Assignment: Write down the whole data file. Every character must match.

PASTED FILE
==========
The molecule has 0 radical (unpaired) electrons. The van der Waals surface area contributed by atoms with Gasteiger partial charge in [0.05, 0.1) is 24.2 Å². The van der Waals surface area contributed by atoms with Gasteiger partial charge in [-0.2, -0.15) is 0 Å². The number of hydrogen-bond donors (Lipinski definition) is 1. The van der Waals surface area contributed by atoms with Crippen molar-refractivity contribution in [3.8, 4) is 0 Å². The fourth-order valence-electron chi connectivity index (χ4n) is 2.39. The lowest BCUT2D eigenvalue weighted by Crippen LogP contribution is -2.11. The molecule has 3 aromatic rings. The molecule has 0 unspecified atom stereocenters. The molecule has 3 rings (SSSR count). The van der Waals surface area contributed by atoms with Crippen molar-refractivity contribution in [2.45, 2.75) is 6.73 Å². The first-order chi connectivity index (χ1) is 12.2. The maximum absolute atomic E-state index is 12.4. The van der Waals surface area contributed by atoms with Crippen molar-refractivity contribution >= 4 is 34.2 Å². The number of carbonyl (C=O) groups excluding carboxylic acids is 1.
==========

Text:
The molecule has 0 radical (unpaired) electrons. The van der Waals surface area contributed by atoms with Gasteiger partial charge in [0.05, 0.1) is 24.2 Å². The van der Waals surface area contributed by atoms with Gasteiger partial charge in [-0.2, -0.15) is 0 Å². The number of hydrogen-bond donors (Lipinski definition) is 1. The van der Waals surface area contributed by atoms with Crippen molar-refractivity contribution in [3.8, 4) is 0 Å². The fourth-order valence-electron chi connectivity index (χ4n) is 2.39. The lowest BCUT2D eigenvalue weighted by Crippen LogP contribution is -2.11. The molecule has 3 aromatic rings. The molecule has 0 unspecified atom stereocenters. The molecule has 3 rings (SSSR count). The van der Waals surface area contributed by atoms with Crippen molar-refractivity contribution in [2.45, 2.75) is 6.73 Å². The first-order chi connectivity index (χ1) is 12.2. The maximum absolute atomic E-state index is 12.4. The van der Waals surface area contributed by atoms with Crippen molar-refractivity contribution >= 4 is 34.2 Å². The number of carbonyl (C=O) groups excluding carboxylic acids is 1.